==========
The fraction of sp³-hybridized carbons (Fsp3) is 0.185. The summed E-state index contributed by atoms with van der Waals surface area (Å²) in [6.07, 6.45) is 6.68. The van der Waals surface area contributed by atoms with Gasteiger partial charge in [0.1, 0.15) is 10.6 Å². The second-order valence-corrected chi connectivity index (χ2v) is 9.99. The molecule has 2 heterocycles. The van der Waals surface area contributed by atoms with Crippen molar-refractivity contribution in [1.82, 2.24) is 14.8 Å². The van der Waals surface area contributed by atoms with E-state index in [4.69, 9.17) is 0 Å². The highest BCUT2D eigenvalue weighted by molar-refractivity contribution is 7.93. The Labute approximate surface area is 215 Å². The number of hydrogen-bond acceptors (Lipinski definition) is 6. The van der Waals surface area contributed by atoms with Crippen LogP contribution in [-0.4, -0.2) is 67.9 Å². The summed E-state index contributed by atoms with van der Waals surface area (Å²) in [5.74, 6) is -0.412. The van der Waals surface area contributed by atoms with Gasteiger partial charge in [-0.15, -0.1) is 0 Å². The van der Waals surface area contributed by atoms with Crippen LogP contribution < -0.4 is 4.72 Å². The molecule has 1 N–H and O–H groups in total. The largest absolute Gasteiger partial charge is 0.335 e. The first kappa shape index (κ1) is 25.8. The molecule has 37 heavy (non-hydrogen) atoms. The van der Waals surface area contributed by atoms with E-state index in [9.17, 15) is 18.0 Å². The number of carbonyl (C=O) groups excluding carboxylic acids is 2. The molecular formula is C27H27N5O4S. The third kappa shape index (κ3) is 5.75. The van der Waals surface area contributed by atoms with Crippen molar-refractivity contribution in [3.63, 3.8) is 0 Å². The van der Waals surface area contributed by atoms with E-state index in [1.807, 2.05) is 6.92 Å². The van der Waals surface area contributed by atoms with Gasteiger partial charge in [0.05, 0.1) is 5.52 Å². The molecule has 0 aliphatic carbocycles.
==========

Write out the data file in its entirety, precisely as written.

The fraction of sp³-hybridized carbons (Fsp3) is 0.185. The summed E-state index contributed by atoms with van der Waals surface area (Å²) in [6.07, 6.45) is 6.68. The van der Waals surface area contributed by atoms with Gasteiger partial charge in [0.1, 0.15) is 10.6 Å². The second-order valence-corrected chi connectivity index (χ2v) is 9.99. The molecule has 2 heterocycles. The van der Waals surface area contributed by atoms with Crippen molar-refractivity contribution in [1.82, 2.24) is 14.8 Å². The van der Waals surface area contributed by atoms with E-state index in [4.69, 9.17) is 0 Å². The highest BCUT2D eigenvalue weighted by molar-refractivity contribution is 7.93. The Labute approximate surface area is 215 Å². The number of hydrogen-bond acceptors (Lipinski definition) is 6. The van der Waals surface area contributed by atoms with Crippen LogP contribution in [-0.4, -0.2) is 67.9 Å². The summed E-state index contributed by atoms with van der Waals surface area (Å²) in [5.74, 6) is -0.412. The van der Waals surface area contributed by atoms with Gasteiger partial charge in [-0.15, -0.1) is 0 Å². The van der Waals surface area contributed by atoms with Crippen LogP contribution < -0.4 is 4.72 Å². The molecule has 1 N–H and O–H groups in total. The largest absolute Gasteiger partial charge is 0.335 e. The first kappa shape index (κ1) is 25.8. The molecule has 37 heavy (non-hydrogen) atoms. The van der Waals surface area contributed by atoms with E-state index in [9.17, 15) is 18.0 Å². The number of carbonyl (C=O) groups excluding carboxylic acids is 2. The molecular formula is C27H27N5O4S. The third kappa shape index (κ3) is 5.75. The van der Waals surface area contributed by atoms with Crippen molar-refractivity contribution in [3.63, 3.8) is 0 Å². The van der Waals surface area contributed by atoms with E-state index in [1.807, 2.05) is 6.92 Å². The van der Waals surface area contributed by atoms with Gasteiger partial charge in [0.05, 0.1) is 5.52 Å². The molecule has 0 aliphatic carbocycles.